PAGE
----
10. Given Ripple's (the company) unique position, I would like to know whether Ripple has policies in place for responding to compromises in the security of the central ledger and protocols? There's a lot of (well written) software and protocols backing all that is Ripple. Software has bugs. Protocols have mis-features. All of these >> can << open the door to cyber-attack. I want to know if Ripple has thought about how to deal with these crises? Picture a (worst-case?) scenario where the central ledger had to be taken off-line for some reason. Would Ripple warranty against losses incurred by customers needing to make transactions? Apologies if this is a daft question.
  11. @pompous-p thanks for the info. I literally have no idea about applications. Finance has always been a mystery to me.. But what I can say is I hate the overheads of transferring money between countries. My better half is Korean. We get burnt every time we send / receive money. It's literally cheaper for us to hop on a plane with pockets loaded with cash than doing a TT. I see that the Korean exchanges are very active (I've been watching trading volumes on Ripple Charts). This interests me - I know the Korean thinking pattern with respect to money. It'd be nice to capitalize on that somehow? But really I have no idea. Gotta learn first!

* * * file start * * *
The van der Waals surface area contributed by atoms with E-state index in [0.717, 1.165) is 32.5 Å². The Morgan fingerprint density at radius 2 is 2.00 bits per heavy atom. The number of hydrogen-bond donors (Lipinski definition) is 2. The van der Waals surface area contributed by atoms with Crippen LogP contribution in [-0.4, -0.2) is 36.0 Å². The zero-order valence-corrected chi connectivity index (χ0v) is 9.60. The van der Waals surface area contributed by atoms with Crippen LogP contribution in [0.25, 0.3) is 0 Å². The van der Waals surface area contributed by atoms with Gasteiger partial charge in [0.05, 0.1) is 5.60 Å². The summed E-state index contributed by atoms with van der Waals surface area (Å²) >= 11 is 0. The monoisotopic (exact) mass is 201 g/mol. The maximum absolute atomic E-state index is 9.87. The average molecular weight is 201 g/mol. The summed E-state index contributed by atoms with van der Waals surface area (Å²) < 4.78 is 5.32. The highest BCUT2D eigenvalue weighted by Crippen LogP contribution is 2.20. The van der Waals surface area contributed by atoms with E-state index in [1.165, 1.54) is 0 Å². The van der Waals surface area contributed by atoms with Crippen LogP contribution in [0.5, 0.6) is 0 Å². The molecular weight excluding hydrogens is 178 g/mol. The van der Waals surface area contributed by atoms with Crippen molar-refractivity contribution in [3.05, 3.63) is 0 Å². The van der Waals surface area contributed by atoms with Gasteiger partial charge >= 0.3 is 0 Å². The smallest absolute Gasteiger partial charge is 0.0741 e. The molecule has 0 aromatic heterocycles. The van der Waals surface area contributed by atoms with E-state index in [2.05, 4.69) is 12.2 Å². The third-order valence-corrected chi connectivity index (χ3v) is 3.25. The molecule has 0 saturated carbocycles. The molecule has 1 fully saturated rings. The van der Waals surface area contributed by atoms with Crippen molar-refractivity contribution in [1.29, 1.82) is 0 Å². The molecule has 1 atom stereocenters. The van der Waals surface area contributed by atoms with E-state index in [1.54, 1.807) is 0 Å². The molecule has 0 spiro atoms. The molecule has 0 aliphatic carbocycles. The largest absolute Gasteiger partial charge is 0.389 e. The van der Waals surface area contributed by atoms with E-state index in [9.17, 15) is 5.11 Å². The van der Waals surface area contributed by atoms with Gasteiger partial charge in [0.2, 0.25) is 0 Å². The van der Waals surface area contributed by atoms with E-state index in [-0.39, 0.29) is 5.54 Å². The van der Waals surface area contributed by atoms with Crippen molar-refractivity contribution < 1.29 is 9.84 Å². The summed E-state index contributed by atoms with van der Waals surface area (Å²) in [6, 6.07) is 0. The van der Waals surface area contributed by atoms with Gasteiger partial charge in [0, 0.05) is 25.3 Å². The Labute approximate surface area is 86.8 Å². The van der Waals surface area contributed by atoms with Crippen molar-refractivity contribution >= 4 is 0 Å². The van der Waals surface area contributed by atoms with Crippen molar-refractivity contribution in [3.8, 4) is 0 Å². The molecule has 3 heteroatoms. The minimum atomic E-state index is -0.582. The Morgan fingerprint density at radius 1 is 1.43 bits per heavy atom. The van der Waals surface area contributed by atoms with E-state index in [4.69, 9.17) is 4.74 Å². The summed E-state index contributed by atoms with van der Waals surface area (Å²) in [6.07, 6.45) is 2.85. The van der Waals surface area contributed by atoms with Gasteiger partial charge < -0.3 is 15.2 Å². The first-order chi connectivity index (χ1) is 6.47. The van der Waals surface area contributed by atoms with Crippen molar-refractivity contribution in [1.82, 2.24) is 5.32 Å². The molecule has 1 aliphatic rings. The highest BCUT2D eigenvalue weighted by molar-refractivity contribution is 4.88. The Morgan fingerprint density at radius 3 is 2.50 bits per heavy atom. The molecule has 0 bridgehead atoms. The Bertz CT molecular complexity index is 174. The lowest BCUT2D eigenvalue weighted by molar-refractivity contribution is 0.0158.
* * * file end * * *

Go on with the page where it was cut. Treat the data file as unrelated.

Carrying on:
12. I'm a developer who wants to get up to speed with Ripple's technologies asap. Bg is C++ (sigh) but I've dabbled in Go (love it) and am very keen to take up Rust (if I can find someone to $ponsor a project). I'm aware of Ripple's various Github repos. But since my time is limited (I have a day job), I'm hoping I can cut to the chase in terms of learning. If I'm left to my own devices I'll start with a full code review of rippled (I like to see how things tick). Anyway I'm just a regular dev looking for opportunity and fun! Is their something akin to "Ripple playland" to get a feel for how to use the Ripple network? Where can I chat about applications? And how about "finance markets for dummies (software dudes)"?
  • Create New...

Important Information

We have placed cookies on your device to help make this website better. You can adjust your cookie settings, otherwise we'll assume you're okay to continue.